An SPA Meteor Section Special Report
A brilliant fireball of magnitude at least -8 to -10 was reported to us from five locations in England south of Derbyshire on 2006 November 1. Timing estimates suggested it probably occurred between 17:30-17:45 UT that evening, while the sky was still twilit after sunset. The lucky viewers included: Garry Harwood (London), Bill Jolly (Suffolk), Dave Lewis (Bristol), David Sumner (West Sussex) and Matthew White (Derbyshire).
Most of these sightings suggested the meteor was following a track between roughly NE-SW to E-W, and may have passed high above the Berkshire region or nearby. David Sumner and Garry Harwood reported hearing a sonic boom some minutes later, apparently from the general end direction, while Garry mentioned hearing a distinct buzzing sound simultaneously with the meteor’s flight too, a very rare, but not unexpected, phenomenon with such a brilliant event (for more information on these sounds, see the Global Electronic Fireball Survey.
Although the available information could not be fitted comfortably to a single solution, it seems possible the fireball extinguished at about 30 km altitude above the Fleet-Camberley area, near the Hants-Surrey-Berks border, as a best-estimate.
Ordinarily, such an uncertain possible flight path would not warrant a special report of this kind, but for one fortunate thing: Garry Harwood is an artist. He prepared a series of annotated sketches immediately after the event, and was later able to construct the painting shown here. The original was done in oils on canvas, and is 16 x 12 inches (about 40 x 30 cm) in size.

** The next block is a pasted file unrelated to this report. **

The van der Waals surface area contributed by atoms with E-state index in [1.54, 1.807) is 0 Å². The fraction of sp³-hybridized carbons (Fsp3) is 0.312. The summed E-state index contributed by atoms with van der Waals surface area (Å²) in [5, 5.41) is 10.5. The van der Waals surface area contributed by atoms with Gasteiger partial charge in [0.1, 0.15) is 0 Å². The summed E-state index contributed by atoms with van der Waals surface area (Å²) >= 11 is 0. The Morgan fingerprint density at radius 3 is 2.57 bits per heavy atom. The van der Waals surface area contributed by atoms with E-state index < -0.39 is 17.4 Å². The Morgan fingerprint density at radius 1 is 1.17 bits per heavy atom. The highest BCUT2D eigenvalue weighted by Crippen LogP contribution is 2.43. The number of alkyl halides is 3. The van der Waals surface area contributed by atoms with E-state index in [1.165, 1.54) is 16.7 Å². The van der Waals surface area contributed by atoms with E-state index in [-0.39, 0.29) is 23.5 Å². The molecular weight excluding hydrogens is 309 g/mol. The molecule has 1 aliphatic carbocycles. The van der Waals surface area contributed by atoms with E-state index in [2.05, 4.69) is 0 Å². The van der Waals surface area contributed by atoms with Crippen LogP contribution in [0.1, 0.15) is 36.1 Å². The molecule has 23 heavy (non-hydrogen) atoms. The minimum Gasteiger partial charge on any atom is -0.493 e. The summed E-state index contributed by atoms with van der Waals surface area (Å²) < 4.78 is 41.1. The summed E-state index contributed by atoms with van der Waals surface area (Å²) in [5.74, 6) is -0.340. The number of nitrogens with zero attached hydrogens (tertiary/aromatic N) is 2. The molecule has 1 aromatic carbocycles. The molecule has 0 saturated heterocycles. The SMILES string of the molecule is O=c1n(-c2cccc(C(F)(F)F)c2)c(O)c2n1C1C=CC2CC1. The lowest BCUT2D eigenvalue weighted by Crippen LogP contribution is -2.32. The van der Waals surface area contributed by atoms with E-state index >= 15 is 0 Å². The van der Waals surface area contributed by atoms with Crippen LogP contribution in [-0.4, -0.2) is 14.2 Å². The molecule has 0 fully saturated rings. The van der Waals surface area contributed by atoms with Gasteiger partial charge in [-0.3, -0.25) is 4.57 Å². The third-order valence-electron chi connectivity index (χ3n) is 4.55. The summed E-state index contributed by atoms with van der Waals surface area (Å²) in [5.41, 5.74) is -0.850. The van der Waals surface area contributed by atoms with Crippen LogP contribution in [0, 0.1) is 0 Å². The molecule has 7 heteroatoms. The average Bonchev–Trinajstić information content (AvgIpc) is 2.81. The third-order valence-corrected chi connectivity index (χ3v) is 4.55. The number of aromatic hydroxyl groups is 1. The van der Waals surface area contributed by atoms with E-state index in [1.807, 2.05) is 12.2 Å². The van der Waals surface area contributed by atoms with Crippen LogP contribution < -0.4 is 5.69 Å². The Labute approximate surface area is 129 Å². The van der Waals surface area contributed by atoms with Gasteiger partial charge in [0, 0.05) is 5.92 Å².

Garry Harwood – November 1-2 Fireball
Â© Garry Harwood, 2006
Garry also kindly provided the following comments about his painting:
- “I have attempted to convey an impression of the 1st November 2006 fireball as observed at dusk from Hyde Park in central London. While I have seen many fireballs in four decades of observing, this event was unique in my experience as it represents the first time I have heard any kind of sonic effects associated with a fireball’s flight. Perhaps most unusual were the quite distinct humming or buzzing sounds heard simultaneously with the passage of the fireball. These sounds appeared to emanate from all directions at once and only stopped when the fireball extinguished. They were followed some minutes later by a muted sonic boom. These simultaneous, so-called electrophonic, sounds, were analogous to what I imagine a recording of the ‘clean’ hum generated by high tension power lines or a transformer might sound like, if fed through a distorting amplifier and played back at medium volume via a loudspeaker!“
More about Garry, with some examples of his work (including other astronomical paintings), can be found at Available Light Studios.
Anyone lucky enough to witness a fireball (defined as any meteor which reaches at least magnitude -3 or brighter) from the British Isles or nearby is invited to submit a full report to the SPA Meteor Section. The most useful information to send, and where to, can be found via the Fireball Observing page of this website.
Alastair McBeath, SPA Meteor Section Director
Address in Popular Astronomy